Living the Reality of Dr. King’s Beloved Community

February 22, 2021

By Bishop Trevor D. Alexander (University Mission and Ministry and Adjunct Faculty)

Bishop Trevor AlexanderOn August 28, 1963, the Rev. Dr. Martin Luther King, Jr., delivered his iconic “I Have a Dream” speech at the March on Washington. Many, if not all of you reading this blog, have heard this speech. The groundwork for this speech was laid out on September 25, 1960, when Dr. King delivered a speech at the Annual Freedom Mass Meeting of the North Carolina State Conference, the Branches of the NAACP. The title of the speech was "The Negro and the American Dream.”

He examined the document on which our country was established, the Declaration of Independence. Dr. King reflected on what it meant to be a Black and brown person in America. The Declaration states, “We hold these truths to be self-evident, that all men are created equal, that they are endowed by their creator with certain unalienable rights, that among these are life, liberty and the pursuit of happiness.”

I am sure that Dr. King had to wrestle with his faith and the meaning of the Declaration of Independence. How are Black and brown people experiencing the Declaration? I am sure he heard the song “Jesus Loves the Little Children,” by Clare Herbert Woolston, a preacher from Chicago, and possibly taught this song to his four children. Some of you might be familiar with the refrain, “Jesus loves the little children, All the children of the world. Red and yellow, black and white, All are precious in His sight, Jesus loves the little children of the world.”

How do we live in a community where we all have a Declaration of Independence that speaks about equality and a theology that says Jesus loves all people, yet we experience a contradiction in the lived reality? For Dr. King, the answer was to build the Beloved Community. Dr. King saw that there was a great contradiction between the reality of life for the Negro and the document our nation was built upon.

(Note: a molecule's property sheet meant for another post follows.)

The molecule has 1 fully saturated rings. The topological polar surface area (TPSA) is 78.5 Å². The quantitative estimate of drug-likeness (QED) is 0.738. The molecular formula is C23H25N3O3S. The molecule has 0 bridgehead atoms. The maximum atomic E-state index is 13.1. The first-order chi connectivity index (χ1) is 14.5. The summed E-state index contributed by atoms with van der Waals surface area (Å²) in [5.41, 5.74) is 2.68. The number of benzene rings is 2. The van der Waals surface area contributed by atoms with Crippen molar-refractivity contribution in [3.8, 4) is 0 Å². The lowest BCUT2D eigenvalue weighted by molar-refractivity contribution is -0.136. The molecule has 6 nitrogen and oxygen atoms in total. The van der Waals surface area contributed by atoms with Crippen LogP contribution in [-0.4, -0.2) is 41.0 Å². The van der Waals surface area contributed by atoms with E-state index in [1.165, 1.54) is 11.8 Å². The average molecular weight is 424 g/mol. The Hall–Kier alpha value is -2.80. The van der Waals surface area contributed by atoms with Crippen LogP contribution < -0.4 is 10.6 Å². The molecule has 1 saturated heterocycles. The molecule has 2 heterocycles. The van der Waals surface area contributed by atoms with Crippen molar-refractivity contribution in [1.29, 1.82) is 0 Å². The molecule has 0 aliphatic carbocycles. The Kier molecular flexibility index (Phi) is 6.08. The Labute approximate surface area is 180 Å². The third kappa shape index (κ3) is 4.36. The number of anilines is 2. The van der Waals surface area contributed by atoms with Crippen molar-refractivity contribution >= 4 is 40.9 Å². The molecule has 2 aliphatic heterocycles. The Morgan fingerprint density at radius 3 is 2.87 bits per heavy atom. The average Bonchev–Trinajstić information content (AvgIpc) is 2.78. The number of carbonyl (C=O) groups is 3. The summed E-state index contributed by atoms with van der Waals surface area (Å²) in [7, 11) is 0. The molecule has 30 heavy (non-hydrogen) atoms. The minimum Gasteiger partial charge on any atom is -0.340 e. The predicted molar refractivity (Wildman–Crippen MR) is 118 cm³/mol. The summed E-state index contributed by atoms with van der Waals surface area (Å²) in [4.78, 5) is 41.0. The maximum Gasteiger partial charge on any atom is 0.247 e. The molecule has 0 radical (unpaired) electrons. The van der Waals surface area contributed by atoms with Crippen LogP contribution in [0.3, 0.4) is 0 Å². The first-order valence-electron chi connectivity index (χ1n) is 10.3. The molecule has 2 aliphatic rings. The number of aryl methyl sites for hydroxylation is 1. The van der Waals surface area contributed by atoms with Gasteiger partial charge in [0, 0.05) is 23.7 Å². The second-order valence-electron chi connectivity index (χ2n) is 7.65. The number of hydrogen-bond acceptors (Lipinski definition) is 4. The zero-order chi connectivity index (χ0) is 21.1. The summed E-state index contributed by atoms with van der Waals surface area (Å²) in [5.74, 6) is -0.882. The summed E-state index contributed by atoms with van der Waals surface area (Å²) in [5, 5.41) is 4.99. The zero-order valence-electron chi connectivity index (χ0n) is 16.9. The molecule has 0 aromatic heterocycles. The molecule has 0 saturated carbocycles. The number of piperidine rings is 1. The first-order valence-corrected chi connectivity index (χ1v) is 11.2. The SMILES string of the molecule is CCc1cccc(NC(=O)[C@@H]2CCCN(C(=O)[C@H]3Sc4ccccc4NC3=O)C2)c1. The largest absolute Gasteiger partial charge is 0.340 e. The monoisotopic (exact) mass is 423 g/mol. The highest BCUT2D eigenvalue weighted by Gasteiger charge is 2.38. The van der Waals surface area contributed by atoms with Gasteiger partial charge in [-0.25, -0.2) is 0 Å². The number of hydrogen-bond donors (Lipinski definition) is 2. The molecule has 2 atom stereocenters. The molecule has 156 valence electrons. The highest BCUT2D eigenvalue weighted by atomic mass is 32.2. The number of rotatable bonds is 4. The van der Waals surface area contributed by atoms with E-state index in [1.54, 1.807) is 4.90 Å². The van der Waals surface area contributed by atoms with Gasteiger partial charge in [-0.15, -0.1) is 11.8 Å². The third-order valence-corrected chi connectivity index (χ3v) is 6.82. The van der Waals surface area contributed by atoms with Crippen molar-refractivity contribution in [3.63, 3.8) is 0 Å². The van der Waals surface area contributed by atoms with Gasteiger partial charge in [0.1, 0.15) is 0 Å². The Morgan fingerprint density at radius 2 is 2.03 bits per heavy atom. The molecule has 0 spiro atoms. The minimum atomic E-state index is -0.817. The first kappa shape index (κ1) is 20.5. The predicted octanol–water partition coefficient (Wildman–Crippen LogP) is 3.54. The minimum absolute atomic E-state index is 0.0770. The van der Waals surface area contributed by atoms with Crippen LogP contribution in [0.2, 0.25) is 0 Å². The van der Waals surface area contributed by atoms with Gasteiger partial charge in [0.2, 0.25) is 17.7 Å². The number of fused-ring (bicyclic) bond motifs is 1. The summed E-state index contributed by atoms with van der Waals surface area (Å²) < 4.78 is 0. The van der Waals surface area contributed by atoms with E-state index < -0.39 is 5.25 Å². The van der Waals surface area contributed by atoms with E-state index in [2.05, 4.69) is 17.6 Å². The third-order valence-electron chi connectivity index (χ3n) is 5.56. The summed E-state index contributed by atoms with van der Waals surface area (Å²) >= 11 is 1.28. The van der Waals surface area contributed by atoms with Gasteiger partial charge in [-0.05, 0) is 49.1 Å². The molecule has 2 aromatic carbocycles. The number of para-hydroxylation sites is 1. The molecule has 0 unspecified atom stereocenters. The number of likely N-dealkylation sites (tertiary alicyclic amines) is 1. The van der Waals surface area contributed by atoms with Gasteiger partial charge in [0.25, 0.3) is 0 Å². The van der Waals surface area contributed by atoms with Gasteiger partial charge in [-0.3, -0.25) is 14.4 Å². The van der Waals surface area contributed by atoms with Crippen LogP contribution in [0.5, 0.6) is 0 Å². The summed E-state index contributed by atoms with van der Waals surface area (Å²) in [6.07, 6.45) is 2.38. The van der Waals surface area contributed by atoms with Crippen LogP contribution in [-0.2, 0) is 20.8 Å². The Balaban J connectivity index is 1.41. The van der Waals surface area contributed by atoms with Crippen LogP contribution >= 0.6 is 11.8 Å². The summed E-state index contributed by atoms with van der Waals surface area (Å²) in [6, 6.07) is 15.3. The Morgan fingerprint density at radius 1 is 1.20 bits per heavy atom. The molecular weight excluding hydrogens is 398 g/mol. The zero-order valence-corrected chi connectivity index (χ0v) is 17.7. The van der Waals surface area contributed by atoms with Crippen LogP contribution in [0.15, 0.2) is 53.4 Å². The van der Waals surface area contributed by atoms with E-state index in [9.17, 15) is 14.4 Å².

For years I have heard people quote portions of Dr. King’s “I Have a Dream” speech and miss the very essence of the speech. In 1967, Dr. King wrote the book, Where Do We Go from Here: Chaos or Community. In the book, Dr. King developed the framework for the Beloved Community. The Beloved Community was and is a vision for global unity, where all can share in the wealth and goodness of the earth. He saw a barrier to building the Beloved Community, and it was what he called, The Triple Evils of Poverty, Racism and Militarism.

These three evils have hindered the building of the Beloved Community. Can you imagine a world without poverty and racism? Can you imagine living in a community where, in the words of Dr. King, “racism and all forms of discrimination, bigotry and prejudice, will be replaced by an all-inclusive spirit of sisterhood and brotherhood?”

Can you imagine living in a world where countries resolve their conflicts by coming to the table for peaceful conflict resolution, without using their military might? Dr. King did and so can we.

This past summer, millions of Americans witnessed the killing of George Floyd, forcing our nation to have an examination of conscience. We experienced racial unrest that rocked our nation. Just like the murder of a young, 14-year-old Black boy, Emmett Louis Till in Money, Mississippi, in 1955 caused America to confront the ugly truth about racism, George Floyd’s death invoked an internal statement that says, “Surely, we are better than this!”  

With all of the advancements made through the Civil Rights Bills, we are still a long way from achieving what Dr. King envisioned for the “Beloved Community.” The Beloved Community is for ALL people to live together in harmony. In the Beloved Community, we are called to live and reflect on what I call the three B’s. 

The three B’s and the questions we must reflect on:

  • Belonging: How do we evaluate our experience, while feeling like we don’t belong in a particular community?
  • Becoming: How are we engaging in opportunities to become who we are called to be?
  • Beholding: How are we beholding the presence of God’s work in our communities?